Brown's third appointee, Harold Pendergrass, does not regularly provoke the wrath of his colleagues, but his tenure has not been without controversy. This summer, Pendergrass, who did not return calls, threw the school board into an uproar when he insisted that the district buy untested math instruction software called Riverdeep. Although staff had no chance to review the software's effectiveness and had heard preliminary reports from other districts indicating that the program had significant failings, Pendergrass aggressively pushed the program at the board level and demanded that the program be implemented immediately. Fellow directors were outraged that Pendergrass ignored the district's procedures for curriculum evaluation, and the June 27 board meeting descended into such chaos that one director likened it to the Jerry Springer Show. Not coincidentally, as it turned out, Riverdeep is a brainchild of disgraced former junk-bond king and ex-felon Michael Milken, who happens to be a close friend of the mayor. In fact, the mayor was personally calling directors and lobbying for Riverdeep, but in the end only Pendergrass and Cobb backed the program, which would have cost the district $2.5 million.

While Siegel, Hamill, and the mayor's appointees have been howling for one another's heads, directors Greg Hodge and Jason Hodge have found themselves caught in the middle. Greg Hodge has always offered himself as a mediator and takes upon himself the thankless task of trying to broker a compromise between the two factions; as such, he demurs when pressed to comment. "People tend to overpoliticize these appointees and the mayor," he says, "They tend to neglect the real issues around what it would take to bring adequate resources to the district." Still, he has shown a clear frustration at times; during one recent board meeting, he repeatedly interrupted himself to snap, "You can shake your head all you want, Wilda."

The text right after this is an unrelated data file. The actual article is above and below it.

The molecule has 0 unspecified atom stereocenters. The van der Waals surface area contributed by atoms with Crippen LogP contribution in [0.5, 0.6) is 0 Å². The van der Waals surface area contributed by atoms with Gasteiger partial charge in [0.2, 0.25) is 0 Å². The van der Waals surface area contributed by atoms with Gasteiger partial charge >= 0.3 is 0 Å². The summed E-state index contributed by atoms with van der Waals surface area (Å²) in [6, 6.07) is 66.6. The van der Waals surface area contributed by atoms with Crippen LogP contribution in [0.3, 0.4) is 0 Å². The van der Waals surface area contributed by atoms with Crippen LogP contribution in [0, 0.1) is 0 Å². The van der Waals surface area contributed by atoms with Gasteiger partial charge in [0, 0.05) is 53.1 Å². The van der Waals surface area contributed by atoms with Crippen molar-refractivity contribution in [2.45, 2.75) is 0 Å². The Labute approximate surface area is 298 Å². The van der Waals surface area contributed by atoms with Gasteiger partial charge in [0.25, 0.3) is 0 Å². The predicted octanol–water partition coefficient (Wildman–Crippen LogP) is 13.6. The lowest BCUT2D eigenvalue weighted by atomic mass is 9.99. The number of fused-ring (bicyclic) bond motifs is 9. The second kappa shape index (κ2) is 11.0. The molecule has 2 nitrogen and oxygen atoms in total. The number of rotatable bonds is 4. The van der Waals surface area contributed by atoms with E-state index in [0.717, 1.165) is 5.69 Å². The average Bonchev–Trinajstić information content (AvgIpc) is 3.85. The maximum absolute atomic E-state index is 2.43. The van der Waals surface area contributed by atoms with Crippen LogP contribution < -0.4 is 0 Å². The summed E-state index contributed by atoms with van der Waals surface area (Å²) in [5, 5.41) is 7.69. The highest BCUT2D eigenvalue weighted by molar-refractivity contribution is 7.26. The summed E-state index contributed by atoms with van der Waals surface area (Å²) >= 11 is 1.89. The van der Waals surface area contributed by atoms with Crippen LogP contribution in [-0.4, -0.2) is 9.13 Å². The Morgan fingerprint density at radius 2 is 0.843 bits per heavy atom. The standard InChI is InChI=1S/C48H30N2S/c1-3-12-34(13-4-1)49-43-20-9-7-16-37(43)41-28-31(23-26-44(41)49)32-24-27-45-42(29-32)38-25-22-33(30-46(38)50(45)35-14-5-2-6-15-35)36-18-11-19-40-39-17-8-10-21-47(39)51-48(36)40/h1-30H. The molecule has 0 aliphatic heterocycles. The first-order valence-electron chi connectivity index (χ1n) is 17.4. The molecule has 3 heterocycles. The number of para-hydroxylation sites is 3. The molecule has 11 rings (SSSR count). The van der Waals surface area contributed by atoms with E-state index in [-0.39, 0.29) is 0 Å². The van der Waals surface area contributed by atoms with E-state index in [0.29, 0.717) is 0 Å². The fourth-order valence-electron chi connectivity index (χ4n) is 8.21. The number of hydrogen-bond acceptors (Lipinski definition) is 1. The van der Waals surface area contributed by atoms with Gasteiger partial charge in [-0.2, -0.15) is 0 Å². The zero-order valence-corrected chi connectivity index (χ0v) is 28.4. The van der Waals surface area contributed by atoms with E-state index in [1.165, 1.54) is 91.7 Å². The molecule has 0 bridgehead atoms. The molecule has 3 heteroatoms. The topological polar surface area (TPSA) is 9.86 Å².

Likewise, board president Jason Hodge is doing what he can to stamp out the brushfires. "We all have to work together, so I don't see the benefit of trashing each other," he says. "We have to work together beyond this story. It doesn't do much good to knock each other and criticize. It may embarrass some city officials, but at the end of the day we all have to work together, and we can't do that if we all hate each other. And after all, we can't fire each other."

But this summer, Dan Siegel tried to do just that, announcing plans to gather signatures for a ballot measure revoking the mayor's power to appoint and singling out Cobb as particularly disruptive. In fact, tensions grew so high that in August most of the board agreed to attend a special retreat in Los Angeles. There, for three days, they locked themselves in a room with a facilitator and tried to figure out how to get along (Paul Cobb and Noel Gallo boycotted the retreat claiming that it violated the Brown Act). While there, the directors even listened to lectures from Holocaust survivors in an attempt to put their squabble in perspective.